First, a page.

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    Experts Caution Against Mekotio Banking Trojan Targeting Latin American Nations

    Financial institutions across Latin America are facing a significant threat from a banking trojan named Mekotio (also known as Melcoz).

    According to findings from Trend Micro, there has been a notable increase in cyber attacks distributing this Windows-based malware.

    Mekotio, which has been actively operational since 2015, specifically targets countries such as Brazil, Chile, Mexico, Spain, Peru, and Portugal with the intent to pilfer banking credentials.

    Initially documented by ESET in August 2020, Mekotio is part of a quartet of banking trojans focusing on the region, alongside Guildma, Javali, and Grandoreiro—the latter of which was recently dismantled by law enforcement earlier this year.

    “Sharing characteristics typical of such malware, Mekotio is coded in Delphi, utilizes deceptive pop-up windows, includes backdoor functionalities, and focuses on Spanish- and Portuguese-speaking regions,” stated the Slovakian cybersecurity firm.

    The malware’s operations suffered a setback in July 2021 when Spanish law enforcement apprehended 16 individuals linked to a criminal network engaged in social engineering campaigns. These campaigns targeted European users and facilitated the distribution of Grandoreiro and Mekotio.

    The attack vectors often begin with tax-themed phishing emails designed to deceive recipients into opening malicious attachments or clicking on counterfeit links. These actions trigger the deployment of an MSI installer file, which subsequently executes an AutoHotKey (AHK) script to introduce the malware.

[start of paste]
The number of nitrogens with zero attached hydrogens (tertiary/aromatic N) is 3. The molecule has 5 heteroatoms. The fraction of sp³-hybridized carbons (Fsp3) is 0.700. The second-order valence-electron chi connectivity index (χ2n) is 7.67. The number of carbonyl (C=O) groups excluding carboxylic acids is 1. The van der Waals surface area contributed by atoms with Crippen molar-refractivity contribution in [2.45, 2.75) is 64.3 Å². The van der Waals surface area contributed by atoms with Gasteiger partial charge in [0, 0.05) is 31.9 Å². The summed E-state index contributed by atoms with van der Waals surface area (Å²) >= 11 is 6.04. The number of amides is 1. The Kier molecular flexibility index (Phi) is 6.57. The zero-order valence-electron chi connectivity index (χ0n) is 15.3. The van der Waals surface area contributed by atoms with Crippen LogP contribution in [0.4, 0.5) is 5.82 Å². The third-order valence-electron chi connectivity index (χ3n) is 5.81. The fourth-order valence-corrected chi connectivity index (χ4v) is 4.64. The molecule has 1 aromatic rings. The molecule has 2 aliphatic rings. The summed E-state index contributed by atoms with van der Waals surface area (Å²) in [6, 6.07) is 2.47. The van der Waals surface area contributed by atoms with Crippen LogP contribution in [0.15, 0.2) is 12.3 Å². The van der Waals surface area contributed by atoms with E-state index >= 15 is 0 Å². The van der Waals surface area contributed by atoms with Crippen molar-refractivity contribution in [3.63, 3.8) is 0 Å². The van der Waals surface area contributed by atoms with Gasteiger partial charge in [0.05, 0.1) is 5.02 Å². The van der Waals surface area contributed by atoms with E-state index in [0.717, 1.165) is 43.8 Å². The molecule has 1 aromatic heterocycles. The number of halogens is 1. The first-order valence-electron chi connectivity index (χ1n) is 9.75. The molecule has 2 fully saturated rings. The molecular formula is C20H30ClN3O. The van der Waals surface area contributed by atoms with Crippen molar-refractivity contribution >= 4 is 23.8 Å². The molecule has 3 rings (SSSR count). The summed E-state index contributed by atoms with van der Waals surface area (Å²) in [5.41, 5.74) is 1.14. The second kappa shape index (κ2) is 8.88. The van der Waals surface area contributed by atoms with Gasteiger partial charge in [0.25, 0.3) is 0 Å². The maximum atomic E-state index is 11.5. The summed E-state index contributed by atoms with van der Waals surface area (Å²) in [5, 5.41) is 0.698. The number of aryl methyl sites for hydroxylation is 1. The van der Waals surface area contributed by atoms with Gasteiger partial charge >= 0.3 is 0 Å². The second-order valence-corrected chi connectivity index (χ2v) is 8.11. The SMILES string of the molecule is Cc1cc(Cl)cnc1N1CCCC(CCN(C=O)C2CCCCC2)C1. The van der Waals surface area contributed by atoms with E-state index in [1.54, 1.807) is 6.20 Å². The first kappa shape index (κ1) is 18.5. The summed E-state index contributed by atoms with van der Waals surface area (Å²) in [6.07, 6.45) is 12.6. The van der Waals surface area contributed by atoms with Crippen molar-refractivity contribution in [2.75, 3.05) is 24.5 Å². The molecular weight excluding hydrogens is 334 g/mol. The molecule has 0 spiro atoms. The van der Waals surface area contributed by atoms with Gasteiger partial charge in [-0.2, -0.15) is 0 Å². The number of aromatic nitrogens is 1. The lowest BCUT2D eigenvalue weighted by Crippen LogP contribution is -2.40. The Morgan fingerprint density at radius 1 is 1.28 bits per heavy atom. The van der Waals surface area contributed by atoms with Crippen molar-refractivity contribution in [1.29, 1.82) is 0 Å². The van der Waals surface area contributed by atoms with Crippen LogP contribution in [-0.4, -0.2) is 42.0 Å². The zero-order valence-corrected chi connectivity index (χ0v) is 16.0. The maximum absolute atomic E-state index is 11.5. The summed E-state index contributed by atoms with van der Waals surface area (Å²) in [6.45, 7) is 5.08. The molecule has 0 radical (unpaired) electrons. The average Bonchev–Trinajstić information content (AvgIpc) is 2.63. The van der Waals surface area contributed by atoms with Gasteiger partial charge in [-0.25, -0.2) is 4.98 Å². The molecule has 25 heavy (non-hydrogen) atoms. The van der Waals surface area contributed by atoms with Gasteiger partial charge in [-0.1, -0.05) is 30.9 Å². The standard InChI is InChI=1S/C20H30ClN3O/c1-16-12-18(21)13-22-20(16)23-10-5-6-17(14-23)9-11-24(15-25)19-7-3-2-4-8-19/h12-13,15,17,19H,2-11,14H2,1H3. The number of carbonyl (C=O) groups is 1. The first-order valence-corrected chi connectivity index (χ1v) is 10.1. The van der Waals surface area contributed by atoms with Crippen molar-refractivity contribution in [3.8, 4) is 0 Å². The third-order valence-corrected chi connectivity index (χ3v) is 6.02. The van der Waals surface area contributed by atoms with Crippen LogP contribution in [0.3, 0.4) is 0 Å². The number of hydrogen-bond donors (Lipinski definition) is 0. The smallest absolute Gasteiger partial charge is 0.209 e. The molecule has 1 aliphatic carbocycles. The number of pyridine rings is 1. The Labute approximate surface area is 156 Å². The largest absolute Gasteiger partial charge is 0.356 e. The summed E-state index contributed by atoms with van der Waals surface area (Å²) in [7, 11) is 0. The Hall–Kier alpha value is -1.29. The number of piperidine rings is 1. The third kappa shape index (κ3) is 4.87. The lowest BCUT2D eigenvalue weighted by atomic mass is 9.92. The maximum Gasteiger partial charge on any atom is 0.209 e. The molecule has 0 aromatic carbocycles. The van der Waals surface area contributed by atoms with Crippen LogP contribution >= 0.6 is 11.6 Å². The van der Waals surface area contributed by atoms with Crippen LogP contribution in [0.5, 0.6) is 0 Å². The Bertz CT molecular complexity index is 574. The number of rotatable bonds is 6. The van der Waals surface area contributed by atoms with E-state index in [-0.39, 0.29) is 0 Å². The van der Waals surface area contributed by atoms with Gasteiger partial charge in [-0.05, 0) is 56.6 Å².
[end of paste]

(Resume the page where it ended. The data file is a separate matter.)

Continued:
It’s noteworthy that the infection process deviates slightly from methods previously outlined by Check Point in November 2021. Their analysis highlighted the use of an obfuscated batch script initiating a PowerShell script to download a second-stage ZIP file containing the AHK script.

    Once installed, Mekotio collects system data and connects with a command-and-control (C2) server to receive further directives.

    Its primary objective is to capture banking credentials through fraudulent pop-ups impersonating legitimate banking websites. Additionally, it can take screenshots, log keystrokes, capture clipboard data, and establish persistence on compromised systems via scheduled tasks.

    “The Mekotio banking trojan represents a persistent and evolving threat to financial infrastructures, particularly in Latin America,” cautioned Trend Micro. “It leverages phishing tactics to infiltrate systems, aiming to pilfer sensitive information while maintaining a robust foothold on compromised machines.”

    This development coincides with revelations from Mexican cybersecurity firm Scitum regarding a new banking trojan in Latin America codenamed Red Mongoose Daemon. Similar to Mekotio, this trojan deploys MSI droppers through phishing emails disguised as invoices and tax notices.

    “Red Mongoose Daemon is designed to steal banking information by mimicking PIX transactions through overlapping windows,” the company elaborated. “It specifically targets Brazilian end users and employees of organizations holding financial data.”

    “Red Mongoose Daemon boasts functionalities including window manipulation, command execution, remote computer control, browser manipulation, clipboard hijacking, and the substitution of copied Bitcoin wallet addresses with those controlled by cybercriminals.”

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